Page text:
Rally car racing is a sport in transition. Like mixed martial arts, it’s spent the last several years carving out a slice of mindshare from sports fans eager for new spectacles. Rally has long been popular in Europe and Asia, and now has growing mainstream acceptance in America thanks to the late Colin McRae’s efforts to hitch the sport to the X Games.
Okay, it’s pretty. It’s very, very pretty. Soulcalibur: Broken Destiny is so good-looking that we can’t even say, “It looks good for a portable game.” The game looks good for a Dreamcast game, it looks good for a PS2 game – heck, we’ve seen plenty of Wii games that look cheap by comparison.
Your memory isn’t what it once was after you pass the age of, ooh, 17. We can’t even remember what we had for breakfast this morning (or, for that matter, what ‘breakfast’ actually is) let alone stuff that happened years ago. So please forgive an elderly Samwise Gamgee if the way he re-tells the story of King Aragorn to his children is a bit, ahem, ‘factually challenged’.
Any RPG fan will tell you it can take between from 30 to 60 hours of hardcore level-grinding, adventuring, and monster battling to beat an average game. If that seems way too long, you’ll greatly appreciate Half-Minute Hero’s warp-speed take on the classic RPG. It boils down the typical trappings of the genre into their primordial elements and douses the whole thing with rocket fuel.
Not one to shy away from publishing games with a quirky premise and an equally absurd presentation, NIS America is championing yet another deliciously peculiar PSP title that tips the strangeness scale on its end. If you thought the publisher’s recent Disgaea spinoff, Prinny: Can I Really Be The Hero?, was a mouthful, prepare to get bowled over by Holy Invasion of Privacy, Badman! What Did I Do To Deserve This?
Ever heard of Monster Hunter? If not, we can at least rule out the possibility of living in Japan. The RPG series is the biggest thing on PSP across the Pacific, and it’s easy to see why: it essentially brings the MMO experience to a handheld, which is a difficult but clever feat to pull off.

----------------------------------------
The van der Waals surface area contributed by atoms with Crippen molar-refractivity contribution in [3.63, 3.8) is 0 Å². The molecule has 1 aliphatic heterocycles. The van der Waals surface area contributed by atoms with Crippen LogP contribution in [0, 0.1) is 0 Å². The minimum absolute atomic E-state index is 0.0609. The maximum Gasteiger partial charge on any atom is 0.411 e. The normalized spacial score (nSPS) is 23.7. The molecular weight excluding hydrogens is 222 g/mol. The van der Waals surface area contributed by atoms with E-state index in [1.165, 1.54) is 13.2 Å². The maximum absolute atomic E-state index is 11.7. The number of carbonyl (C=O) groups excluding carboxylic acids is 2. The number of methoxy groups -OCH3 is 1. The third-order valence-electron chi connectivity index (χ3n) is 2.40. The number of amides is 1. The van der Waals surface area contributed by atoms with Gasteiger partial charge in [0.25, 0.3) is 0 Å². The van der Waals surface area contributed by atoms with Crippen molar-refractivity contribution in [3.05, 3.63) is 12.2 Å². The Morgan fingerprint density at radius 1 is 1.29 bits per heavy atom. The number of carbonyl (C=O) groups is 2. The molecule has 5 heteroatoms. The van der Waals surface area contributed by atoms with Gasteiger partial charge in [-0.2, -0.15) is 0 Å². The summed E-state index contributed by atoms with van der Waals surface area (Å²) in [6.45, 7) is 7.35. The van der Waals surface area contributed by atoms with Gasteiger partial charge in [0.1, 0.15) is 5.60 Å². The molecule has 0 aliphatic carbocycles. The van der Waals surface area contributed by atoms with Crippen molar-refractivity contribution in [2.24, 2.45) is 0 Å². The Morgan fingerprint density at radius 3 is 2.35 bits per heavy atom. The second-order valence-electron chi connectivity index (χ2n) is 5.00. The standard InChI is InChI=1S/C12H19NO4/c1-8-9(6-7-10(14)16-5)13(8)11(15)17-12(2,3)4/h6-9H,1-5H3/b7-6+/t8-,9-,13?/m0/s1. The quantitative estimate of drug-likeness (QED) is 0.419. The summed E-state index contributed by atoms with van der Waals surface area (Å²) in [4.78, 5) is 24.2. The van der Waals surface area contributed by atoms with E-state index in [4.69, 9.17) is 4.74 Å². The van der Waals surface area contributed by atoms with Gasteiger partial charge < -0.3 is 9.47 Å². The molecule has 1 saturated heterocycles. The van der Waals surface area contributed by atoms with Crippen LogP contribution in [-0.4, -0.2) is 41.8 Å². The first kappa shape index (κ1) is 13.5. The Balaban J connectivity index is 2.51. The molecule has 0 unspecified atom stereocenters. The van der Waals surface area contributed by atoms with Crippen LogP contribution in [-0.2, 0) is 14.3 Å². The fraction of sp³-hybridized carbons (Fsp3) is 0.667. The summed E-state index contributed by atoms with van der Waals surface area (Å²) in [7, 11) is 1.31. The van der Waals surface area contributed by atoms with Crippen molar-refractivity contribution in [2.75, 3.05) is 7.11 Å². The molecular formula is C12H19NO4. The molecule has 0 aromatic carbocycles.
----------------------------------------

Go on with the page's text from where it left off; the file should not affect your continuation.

Namco Bandai Day 2009. At this prestigious event in San Francisco where the beer flowed like wine, the ‘Radar crew got to see games Namco has cooking for the summer/fall seasons. One of the heavily featured games, Tekken 6, is the first multiplatform Tekken game and the first for this generation of systems (Tekken 5: Dark Resurrection for PSN doesn’t count).
Where did this come from?! At yesterday’s Namco Bandai Gamer’s Day, we were rushed into a secret room for the unveiling of a brand new entry in the Soulcalibur universe. We know what you’re thinking. It’s not a spin-off or something equally dreadful.
There’s been some discussion as to whether Rock Band can “work” on the PSP. Without diving into too much history and boring you with the details of which developer did what, we can quickly tell you “yes, it can,” because Harmonix has already proved this gameplay concept works. See: Frequency and Amplitude, the dev’s pre-Guitar Hero gems.
Serious golf has its place in the gaming world, but plenty of gamers would just as soon embrace the lighter, more fantastical side of it. And there have been many great but simple golf games over years, such as Mario Golf and Hot Shots. Following in their footsteps and with a few more tricks in its bag of clubs, is Pangya: Fantasy Golf for the PSP.